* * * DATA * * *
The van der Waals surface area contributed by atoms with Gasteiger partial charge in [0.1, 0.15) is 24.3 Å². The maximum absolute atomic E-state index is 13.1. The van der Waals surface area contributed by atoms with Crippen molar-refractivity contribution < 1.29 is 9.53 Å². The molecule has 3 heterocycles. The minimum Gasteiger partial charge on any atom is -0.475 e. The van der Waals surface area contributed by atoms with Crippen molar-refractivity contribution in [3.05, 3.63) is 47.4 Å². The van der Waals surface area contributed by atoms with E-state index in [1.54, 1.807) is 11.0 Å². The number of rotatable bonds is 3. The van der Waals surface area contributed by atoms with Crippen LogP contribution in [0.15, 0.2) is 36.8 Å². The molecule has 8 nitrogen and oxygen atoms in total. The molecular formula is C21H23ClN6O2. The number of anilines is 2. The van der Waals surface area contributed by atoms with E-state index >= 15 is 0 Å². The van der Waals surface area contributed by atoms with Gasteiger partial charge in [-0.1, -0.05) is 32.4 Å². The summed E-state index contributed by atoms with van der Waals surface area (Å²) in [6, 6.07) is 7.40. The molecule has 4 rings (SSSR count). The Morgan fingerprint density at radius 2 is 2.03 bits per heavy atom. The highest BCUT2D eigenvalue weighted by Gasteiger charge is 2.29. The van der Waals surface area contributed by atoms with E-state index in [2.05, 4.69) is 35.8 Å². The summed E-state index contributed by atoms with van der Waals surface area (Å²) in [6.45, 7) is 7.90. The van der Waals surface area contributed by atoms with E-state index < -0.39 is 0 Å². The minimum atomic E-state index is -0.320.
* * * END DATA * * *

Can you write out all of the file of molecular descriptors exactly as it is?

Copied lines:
The van der Waals surface area contributed by atoms with Gasteiger partial charge in [0.1, 0.15) is 24.3 Å². The maximum absolute atomic E-state index is 13.1. The van der Waals surface area contributed by atoms with Crippen molar-refractivity contribution < 1.29 is 9.53 Å². The molecule has 3 heterocycles. The minimum Gasteiger partial charge on any atom is -0.475 e. The van der Waals surface area contributed by atoms with Crippen molar-refractivity contribution in [3.05, 3.63) is 47.4 Å². The van der Waals surface area contributed by atoms with E-state index in [1.54, 1.807) is 11.0 Å². The number of rotatable bonds is 3. The van der Waals surface area contributed by atoms with Crippen LogP contribution in [0.15, 0.2) is 36.8 Å². The molecule has 8 nitrogen and oxygen atoms in total. The molecular formula is C21H23ClN6O2. The number of anilines is 2. The van der Waals surface area contributed by atoms with E-state index >= 15 is 0 Å². The van der Waals surface area contributed by atoms with Gasteiger partial charge in [-0.1, -0.05) is 32.4 Å². The summed E-state index contributed by atoms with van der Waals surface area (Å²) in [6, 6.07) is 7.40. The molecule has 4 rings (SSSR count). The Morgan fingerprint density at radius 2 is 2.03 bits per heavy atom. The highest BCUT2D eigenvalue weighted by Gasteiger charge is 2.29. The van der Waals surface area contributed by atoms with E-state index in [2.05, 4.69) is 35.8 Å². The summed E-state index contributed by atoms with van der Waals surface area (Å²) in [6.45, 7) is 7.90. The van der Waals surface area contributed by atoms with E-state index < -0.39 is 0 Å². The minimum atomic E-state index is -0.320.